Blue is the Warmest Color (2013): Tunisian-French filmmaker Abdellatif Kechiche's Palme d’Or winning film

A portrayal of homosexuality like never before

Featured in IMDb Critic Reviews

Blue is the Warmest Color, Directed by Abdellatif Kechiche, 2013 Palme d’Or winning film, starring Léa Seydoux, Adèle Exarchopoulos, Salim Kechiouche
Blue is the Warmest Color (2013) By Abdellatif Kechiche
IMDb Ratings: 8.1
GenreDrama | Romance
CastLéa Seydoux, Adèle Exarchopoulos, Salim Kechiouche
Country: France | Belgium | Spain
Language: French English
Runtime: 179 min

Summary: Adele's life is changed when she meets Emma, a young woman with blue hair, who will allow her to discover desire, to assert herself as a woman and as an adult. In front of others, Adele grows, seeks herself, loses herself and ultimately finds herself through love and loss.

This year’s Palme d’Or winner "Blue is the Warmest Color" made the most noise on the box-office but perhaps for the wrong reasons. The film is loosely based on Julie Maroh’s graphic novel "Le bleu est une couleur chaude" (Blue Angel). The director of the film, Abdellatif Kechiche, claims that it was really more of a combination of the graphic novel and a concept he had in mind. In the graphic novel the characters were Clementine, a 15 year old girl exploring her sexuality and Emma, a 4th year student of Fine Arts who had already gone through a breakup in a lesbian relationship. Abdellatif, however, has replaced the name Clementine in his film with "Adèle", meaning "Justice" in Arabic. According to the director it helped Adèle Exarchopoulos merge with the character, and also the name’s light, ethereal nature appealed to him. At the beginning of the film we see Adèle fall for a senior guy in High School but it changes when she sees Emma.

Adèle Exarchopoulos as Adèle in Blue is the Warmest Color, Directed by Abdellatif Kechiche
Adèle Exarchopoulos as Adèle
As the film progresses we see Adèle meet Emma at a gay bar and thus starts the beginning of a new adventure. Blue is the Warmest Color is probably the first film that has portrayed homosexuality in such a way. The director doesn't play any tricks with us, he is just saying to us: "Watch, this is the reality, there is no pretense". Kechiche takes the camera inside the girls’ bedroom unhindered and shows us the reality and actuality of what happens. Throughout the entire film the camera is fixed on Adèle's face, it’s like the director is almost obsessed with that face. Kechiche describes in his Cannes interview that he picked Adèle for the character the first time he saw her in the audition. Kechiche says, "I had taken her for lunch at a brasserie. She ordered lemon tart and when I saw the way she ate it I thought, 'It’s her!'"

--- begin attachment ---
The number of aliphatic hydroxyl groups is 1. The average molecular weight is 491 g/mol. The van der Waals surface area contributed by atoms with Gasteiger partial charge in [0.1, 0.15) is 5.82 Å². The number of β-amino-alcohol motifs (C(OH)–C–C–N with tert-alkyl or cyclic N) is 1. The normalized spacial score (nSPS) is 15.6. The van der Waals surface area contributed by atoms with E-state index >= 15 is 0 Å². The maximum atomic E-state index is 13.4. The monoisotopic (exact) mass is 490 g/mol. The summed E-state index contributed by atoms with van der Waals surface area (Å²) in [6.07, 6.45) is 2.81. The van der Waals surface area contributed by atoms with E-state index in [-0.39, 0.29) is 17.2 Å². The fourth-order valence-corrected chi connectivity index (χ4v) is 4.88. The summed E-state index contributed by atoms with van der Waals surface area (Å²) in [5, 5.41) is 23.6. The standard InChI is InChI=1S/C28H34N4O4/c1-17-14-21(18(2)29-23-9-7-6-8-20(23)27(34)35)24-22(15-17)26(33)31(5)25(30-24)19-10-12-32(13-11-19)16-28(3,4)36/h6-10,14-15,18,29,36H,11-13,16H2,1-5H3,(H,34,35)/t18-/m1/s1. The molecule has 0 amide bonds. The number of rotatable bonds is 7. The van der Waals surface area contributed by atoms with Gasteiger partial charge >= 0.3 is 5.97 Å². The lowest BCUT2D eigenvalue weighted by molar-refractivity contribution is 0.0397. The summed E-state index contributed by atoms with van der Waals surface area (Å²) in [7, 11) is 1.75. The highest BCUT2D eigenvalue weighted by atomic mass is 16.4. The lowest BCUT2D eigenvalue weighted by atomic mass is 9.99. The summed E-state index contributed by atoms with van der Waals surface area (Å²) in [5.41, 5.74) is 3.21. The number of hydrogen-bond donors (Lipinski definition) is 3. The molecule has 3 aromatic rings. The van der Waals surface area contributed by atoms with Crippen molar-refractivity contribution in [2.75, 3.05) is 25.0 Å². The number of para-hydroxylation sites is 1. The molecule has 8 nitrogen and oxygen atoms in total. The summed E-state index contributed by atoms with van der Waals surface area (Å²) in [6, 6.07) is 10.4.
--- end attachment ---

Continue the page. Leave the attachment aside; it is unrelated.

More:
Léa Seydoux as Emma in Blue is the Warmest Color, Directed by Abdellatif Kechiche
Léa Seydoux as Emma in Blue is the Warmest Color
The director tries to portray everything as natural as it is; there are no make-up artists, no costume designers, or use of anything fancy. Adèle Exarchopoulos says that if the director saw someone with a nice coat or jacket, he would say to give it to Adèle during the shooting.

Kechiche portrays the image of a free woman through Adèle  who is devastated but still strong, courageous and devoted to her aim. She works flawlessly as a schoolteacher even while going through intense pain. The color "Blue" has been used rigorously by the director and it seems to pop up everywhere Adèle looks or anything that is involved with Adèle  from Emma’s blue hair to the blue water where Adèle tries to drown her tears.

Léa Seydoux as Emma, Adèle Exarchopoulos as Adèle in Blue is the Warmest Color, Directed by Abdellatif Kechiche
A Still from Blue is the Warmest Color
Blue is the Warmest Color is one of a kind, a love story like no other. It’s about the emptiness you feel when you break-up, when you are all alone, about very simple yet truest of feelings.

About Author - 

Shiladitya Biswas is a computer engineer who loves to write in his spare time. He is very involved with art and literature. However, this is his first major attempt at film critique writing.

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